Different versions have passed the House and Senate, but in essence, the legislation would:

●Mandate that 100 percent of electricity in Dominion’s service area comes from renewable sources by 2045, and by 2050 for Appalachian Power, which serves the far Southwest. The House and Senate are haggling over those dates.

●Set deadlines for closing coal- and gas-fired power plants.

●Enter the state into a carbon cap-and-trade market called the Regional Greenhouse Gas Initiative.

●Require Dominion to develop 5,200 megawatts of offshore wind capacity by 2034.

●Set mandatory yearly targets for increasing energy efficiency.

●Require the utilities to accept more rooftop solar and other renewable energy generated by other producers, though still only a fraction of the amount reserved for Dominion.

Some of those items are already in place informally. Dominion says it plans to be carbon-free by 2050, in line with aspirational targets set by Gov. Ralph Northam (D) last year. The company also helped set dates for phasing out old power plants.

In addition, Dominion has a massive wind energy project underway off the coast at Virginia Beach. The legislation specifies that the new wind energy has to be utility-owned, protecting Dominion’s investment.

“There’s every potential for a really groundbreaking piece of clean-energy legislation,” said Dominion Senior Vice President William Murray. He defended the utility’s role in the process, pointing out that the company has to balance clean-energy goals with the need to keep rates stable and service flowing. “I’ve never heard anybody advocate for power outages, not once,” Murray said.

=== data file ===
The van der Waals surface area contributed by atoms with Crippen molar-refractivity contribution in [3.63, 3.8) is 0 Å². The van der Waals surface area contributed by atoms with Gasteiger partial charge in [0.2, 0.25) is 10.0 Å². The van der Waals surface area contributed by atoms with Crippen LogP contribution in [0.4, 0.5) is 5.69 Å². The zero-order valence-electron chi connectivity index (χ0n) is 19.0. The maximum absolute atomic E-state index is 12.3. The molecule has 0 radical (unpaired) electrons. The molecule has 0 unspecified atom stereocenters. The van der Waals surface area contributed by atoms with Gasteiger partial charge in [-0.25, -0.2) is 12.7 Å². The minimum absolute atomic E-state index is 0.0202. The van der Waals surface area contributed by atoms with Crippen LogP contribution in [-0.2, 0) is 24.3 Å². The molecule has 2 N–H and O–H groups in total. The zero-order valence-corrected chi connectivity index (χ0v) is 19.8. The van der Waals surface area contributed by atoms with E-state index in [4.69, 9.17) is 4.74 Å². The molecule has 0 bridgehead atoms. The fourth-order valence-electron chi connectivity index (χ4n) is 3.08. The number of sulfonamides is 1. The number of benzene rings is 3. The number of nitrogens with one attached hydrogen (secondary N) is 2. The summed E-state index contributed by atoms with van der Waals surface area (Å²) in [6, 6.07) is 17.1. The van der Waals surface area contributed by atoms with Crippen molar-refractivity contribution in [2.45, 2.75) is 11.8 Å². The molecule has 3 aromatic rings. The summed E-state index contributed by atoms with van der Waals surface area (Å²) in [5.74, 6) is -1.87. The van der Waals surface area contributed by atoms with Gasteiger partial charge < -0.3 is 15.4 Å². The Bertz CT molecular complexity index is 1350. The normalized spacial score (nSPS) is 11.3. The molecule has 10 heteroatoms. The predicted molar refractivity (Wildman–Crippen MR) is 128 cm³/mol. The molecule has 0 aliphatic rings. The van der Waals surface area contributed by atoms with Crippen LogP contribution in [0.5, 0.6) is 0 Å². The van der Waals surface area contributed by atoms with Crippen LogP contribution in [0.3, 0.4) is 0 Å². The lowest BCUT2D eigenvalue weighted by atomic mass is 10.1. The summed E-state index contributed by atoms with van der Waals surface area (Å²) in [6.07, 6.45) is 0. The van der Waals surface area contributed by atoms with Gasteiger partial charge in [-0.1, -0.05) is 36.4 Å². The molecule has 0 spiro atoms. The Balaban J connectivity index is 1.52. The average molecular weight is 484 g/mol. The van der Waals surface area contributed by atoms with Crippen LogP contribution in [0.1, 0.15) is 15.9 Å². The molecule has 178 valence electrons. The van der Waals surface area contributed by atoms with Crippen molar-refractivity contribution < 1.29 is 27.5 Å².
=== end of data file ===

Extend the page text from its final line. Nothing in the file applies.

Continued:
While many lawmakers support the goals, some note that the framework preserves Dominion’s ability to pass costs along to consumers. As a state-regulated monopoly, Dominion has a guaranteed rate of return on capital projects; it makes money on a gas pipeline or offshore wind farm no matter the cost.

Historically, the utility’s rates were reviewed by the State Corporation Commission. If commissioners found customers were overcharged, they could order refunds. The General Assembly whittled away most of that ability over the past decade, freezing base rates and ordering the commission to find big investments such as offshore wind to be “in the public interest.”

Many environmental groups support those steps as necessary to get the state weaned from carbon-based fuels. But consumer advocates worry the trade-off will be higher bills for consumers.

“It is irresponsible to build an environmental movement on the backs of ratepayers just to enrich a few,” said Del. Sam Rasoul (D-Roanoke), the leading advocate of the Green New Deal, which he said would have done more to protect low-income consumers.

The corporation commission last week estimated that the omnibus energy bill could increase the average customer’s monthly electricity costs by almost 24 percent. Bill supporters said the estimate failed to consider how the legislation would reduce energy usage and did not address the cost of doing nothing.